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You can drink on the street in downtown Kelowna by Thursday afternoon

The 200 block of Bernard Avenue will be closed to vehicular traffic for the summer, starting on Thursday.
The 200 block of Bernard Avenue will be closed to vehicular traffic for the summer, starting on Thursday.
Image Credit: Submitted/City of Kelowna

With part of Bernard Avenue in downtown Kelowna closing as of 6 a.m. Thursday for the annual “Meet me on Bernard” promotion, bars and restaurants are quick to get into the action.

“We’re going to be open, probably by 4 p.m. on Thursday," Andre Thomas, owner of Memphis Blues BBQ House, told “I don’t mess around.”

Traffic will be banned initially, only in the 200 block of Bernard Avenue, running through Labour Day Weekend.

READ MORE: New Penticton bike lanes will 'change transportation in the city'

The street closure was instituted in 2020 to help bars and restaurants increase their seating capacity during COVID restrictions.

It proved so popular that it has continued for the past two summers with the street being closed, but only for July and August, through the 500 block.

But that popularity was somewhat limited to businesses in the 200 and 300 blocks where there are more food outlets.

This year, the 400 and 500 blocks of the street will remain open to traffic all summer, although merchants will be able to use parking spaces for patio extensions or to display their merchandise.

That will be reviewed once construction is finished on the Bernard Block. Offices are expected to be ready for occupation there this winter.

The merchants in the 200 block successfully lobbied the city to allow for the May long weekend opening this year.

“I just think it gives us an early jump start to summer,” Thomas said. “It’s an opportunity to hire staff sooner and train them sooner.”

The 300 block of Bernard Avenue will closed to traffic from July 1 to Sept. 7.

Not everyone in the 200 block is jumping at the chance to expand patio service.

“We’re not actually doing the outdoor patio on the street this year,” Ciaran Porter, general manager of Kelly O’Bryan’s, told “We’re just going to be focussing on the customers that we do have inside.”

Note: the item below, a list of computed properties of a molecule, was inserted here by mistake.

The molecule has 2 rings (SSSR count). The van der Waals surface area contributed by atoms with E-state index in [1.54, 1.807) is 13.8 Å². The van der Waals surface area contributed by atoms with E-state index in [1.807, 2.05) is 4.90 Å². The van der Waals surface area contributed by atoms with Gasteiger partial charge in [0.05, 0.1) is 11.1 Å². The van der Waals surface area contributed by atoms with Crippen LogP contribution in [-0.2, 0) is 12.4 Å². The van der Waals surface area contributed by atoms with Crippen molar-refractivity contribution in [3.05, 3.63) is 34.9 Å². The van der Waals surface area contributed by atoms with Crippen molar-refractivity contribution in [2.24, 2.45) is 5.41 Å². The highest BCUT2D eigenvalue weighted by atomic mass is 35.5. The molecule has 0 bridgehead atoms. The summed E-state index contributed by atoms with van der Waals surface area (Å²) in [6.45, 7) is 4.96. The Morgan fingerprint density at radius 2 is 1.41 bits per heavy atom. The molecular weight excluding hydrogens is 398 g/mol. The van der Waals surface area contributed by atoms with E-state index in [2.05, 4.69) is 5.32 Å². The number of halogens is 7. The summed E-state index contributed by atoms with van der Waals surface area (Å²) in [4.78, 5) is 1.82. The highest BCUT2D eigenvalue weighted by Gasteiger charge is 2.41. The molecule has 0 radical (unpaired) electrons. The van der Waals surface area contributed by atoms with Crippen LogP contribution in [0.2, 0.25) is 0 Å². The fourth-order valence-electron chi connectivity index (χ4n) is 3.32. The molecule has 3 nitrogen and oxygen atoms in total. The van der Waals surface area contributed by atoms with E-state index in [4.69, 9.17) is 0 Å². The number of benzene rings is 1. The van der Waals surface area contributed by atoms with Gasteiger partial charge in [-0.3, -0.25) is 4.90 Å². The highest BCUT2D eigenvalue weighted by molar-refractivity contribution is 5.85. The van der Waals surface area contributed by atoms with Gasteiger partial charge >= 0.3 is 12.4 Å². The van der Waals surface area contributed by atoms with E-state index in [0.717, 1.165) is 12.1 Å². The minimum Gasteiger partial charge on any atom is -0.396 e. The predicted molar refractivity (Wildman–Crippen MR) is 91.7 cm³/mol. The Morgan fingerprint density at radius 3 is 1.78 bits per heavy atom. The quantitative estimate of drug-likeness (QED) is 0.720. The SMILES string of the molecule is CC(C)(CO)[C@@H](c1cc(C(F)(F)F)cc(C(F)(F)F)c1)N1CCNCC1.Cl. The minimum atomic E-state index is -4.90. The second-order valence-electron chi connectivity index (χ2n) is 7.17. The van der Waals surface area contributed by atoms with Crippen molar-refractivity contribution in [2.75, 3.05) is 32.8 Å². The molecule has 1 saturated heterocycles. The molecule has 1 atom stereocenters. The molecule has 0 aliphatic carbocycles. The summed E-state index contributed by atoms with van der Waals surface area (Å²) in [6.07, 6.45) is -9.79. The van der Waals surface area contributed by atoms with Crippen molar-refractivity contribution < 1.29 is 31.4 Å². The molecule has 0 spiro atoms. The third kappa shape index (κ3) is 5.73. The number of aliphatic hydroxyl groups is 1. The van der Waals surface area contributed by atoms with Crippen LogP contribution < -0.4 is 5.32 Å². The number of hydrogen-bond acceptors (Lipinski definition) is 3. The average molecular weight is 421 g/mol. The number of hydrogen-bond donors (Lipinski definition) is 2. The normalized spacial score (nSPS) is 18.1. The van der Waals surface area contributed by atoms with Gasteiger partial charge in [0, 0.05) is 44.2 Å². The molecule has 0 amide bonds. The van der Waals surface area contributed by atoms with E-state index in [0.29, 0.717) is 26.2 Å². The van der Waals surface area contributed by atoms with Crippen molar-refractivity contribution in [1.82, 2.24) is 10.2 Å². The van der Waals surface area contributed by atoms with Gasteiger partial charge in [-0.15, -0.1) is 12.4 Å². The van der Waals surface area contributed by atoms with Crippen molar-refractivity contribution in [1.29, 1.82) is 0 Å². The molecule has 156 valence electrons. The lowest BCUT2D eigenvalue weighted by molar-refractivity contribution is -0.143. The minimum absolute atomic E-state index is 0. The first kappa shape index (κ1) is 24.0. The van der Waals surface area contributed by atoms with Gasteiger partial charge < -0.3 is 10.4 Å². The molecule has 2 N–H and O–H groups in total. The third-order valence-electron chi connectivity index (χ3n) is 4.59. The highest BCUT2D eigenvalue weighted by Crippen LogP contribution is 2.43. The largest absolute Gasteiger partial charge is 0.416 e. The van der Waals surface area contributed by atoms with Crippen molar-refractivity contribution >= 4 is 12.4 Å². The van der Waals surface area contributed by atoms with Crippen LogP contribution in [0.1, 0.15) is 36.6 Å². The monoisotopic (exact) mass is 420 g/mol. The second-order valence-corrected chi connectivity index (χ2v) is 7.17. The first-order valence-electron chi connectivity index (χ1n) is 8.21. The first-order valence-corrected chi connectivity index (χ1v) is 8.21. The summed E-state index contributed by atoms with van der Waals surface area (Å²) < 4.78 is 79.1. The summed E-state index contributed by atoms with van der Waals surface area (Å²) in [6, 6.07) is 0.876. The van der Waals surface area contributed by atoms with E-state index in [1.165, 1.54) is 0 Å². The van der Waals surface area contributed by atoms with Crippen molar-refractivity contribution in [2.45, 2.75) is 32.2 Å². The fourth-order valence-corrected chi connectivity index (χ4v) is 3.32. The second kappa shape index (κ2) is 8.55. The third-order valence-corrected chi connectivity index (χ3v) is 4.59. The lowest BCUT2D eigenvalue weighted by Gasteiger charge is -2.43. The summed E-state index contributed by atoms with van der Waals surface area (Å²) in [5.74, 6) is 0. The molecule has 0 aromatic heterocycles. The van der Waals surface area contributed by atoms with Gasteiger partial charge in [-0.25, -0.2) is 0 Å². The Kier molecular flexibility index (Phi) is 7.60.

He said the cost of setting up a temporary patio just wasn’t worth it. But he does expect to benefit from the increased foot traffic the street closure will generate.

For Memphis Blues, it’s an opportunity to showcase a whole new look.

“We did a renovation in the fall,” Thomas said. “We put in a bar so we’ve gone the full table service route rather than the counter service we were doing before.

“We thought with inflation and the price of food going up, that counter service was just going to be a thing of the past. We felt because of what people are having to pay for food, it is time for better drinks, better service, better atmosphere, more selection and to give them something new to be excited about.”

One of the things to get excited about at Memphis Blues is a major expansion to its liquor offerings.

“We have a full bar with crafted cocktails and we have significantly increased our bourbon collection," Thomas said. "We now think we have the biggest bourbon collection in the country. We’re now up to about 280 different American whiskeys and we added about 100 tequilas and mescals.”

Which is all well and good at a time when heat records are being broken in the city, but what happens when the rains come in June, traditionally the wettest month of the year.

“In Kelowna, it doesn’t rain,” Thomas said. “If it does, it rains for 20 minutes and, half-an-hour later, the patio is full.”

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